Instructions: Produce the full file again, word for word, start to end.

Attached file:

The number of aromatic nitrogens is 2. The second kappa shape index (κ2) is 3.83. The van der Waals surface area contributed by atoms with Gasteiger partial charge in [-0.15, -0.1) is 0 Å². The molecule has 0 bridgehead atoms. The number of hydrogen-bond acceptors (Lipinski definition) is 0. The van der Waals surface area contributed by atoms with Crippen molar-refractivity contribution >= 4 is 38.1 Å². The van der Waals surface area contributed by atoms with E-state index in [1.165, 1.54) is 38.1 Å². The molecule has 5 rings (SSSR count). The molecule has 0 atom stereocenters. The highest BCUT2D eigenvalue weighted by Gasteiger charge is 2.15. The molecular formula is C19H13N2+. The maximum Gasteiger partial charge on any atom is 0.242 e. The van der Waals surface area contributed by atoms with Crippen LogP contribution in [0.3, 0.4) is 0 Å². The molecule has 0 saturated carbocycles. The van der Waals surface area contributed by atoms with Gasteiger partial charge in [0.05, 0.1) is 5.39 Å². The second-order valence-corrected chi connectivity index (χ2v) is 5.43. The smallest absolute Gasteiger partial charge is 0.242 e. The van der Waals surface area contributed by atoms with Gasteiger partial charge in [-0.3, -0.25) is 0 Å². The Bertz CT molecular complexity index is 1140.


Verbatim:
The number of aromatic nitrogens is 2. The second kappa shape index (κ2) is 3.83. The van der Waals surface area contributed by atoms with Gasteiger partial charge in [-0.15, -0.1) is 0 Å². The molecule has 0 bridgehead atoms. The number of hydrogen-bond acceptors (Lipinski definition) is 0. The van der Waals surface area contributed by atoms with Crippen molar-refractivity contribution >= 4 is 38.1 Å². The van der Waals surface area contributed by atoms with E-state index in [1.165, 1.54) is 38.1 Å². The molecule has 5 rings (SSSR count). The molecule has 0 atom stereocenters. The highest BCUT2D eigenvalue weighted by Gasteiger charge is 2.15. The molecular formula is C19H13N2+. The maximum Gasteiger partial charge on any atom is 0.242 e. The van der Waals surface area contributed by atoms with Crippen LogP contribution in [0.3, 0.4) is 0 Å². The molecule has 0 saturated carbocycles. The van der Waals surface area contributed by atoms with Gasteiger partial charge in [0.05, 0.1) is 5.39 Å². The second-order valence-corrected chi connectivity index (χ2v) is 5.43. The smallest absolute Gasteiger partial charge is 0.242 e. The van der Waals surface area contributed by atoms with Gasteiger partial charge in [-0.3, -0.25) is 0 Å². The Bertz CT molecular complexity index is 1140.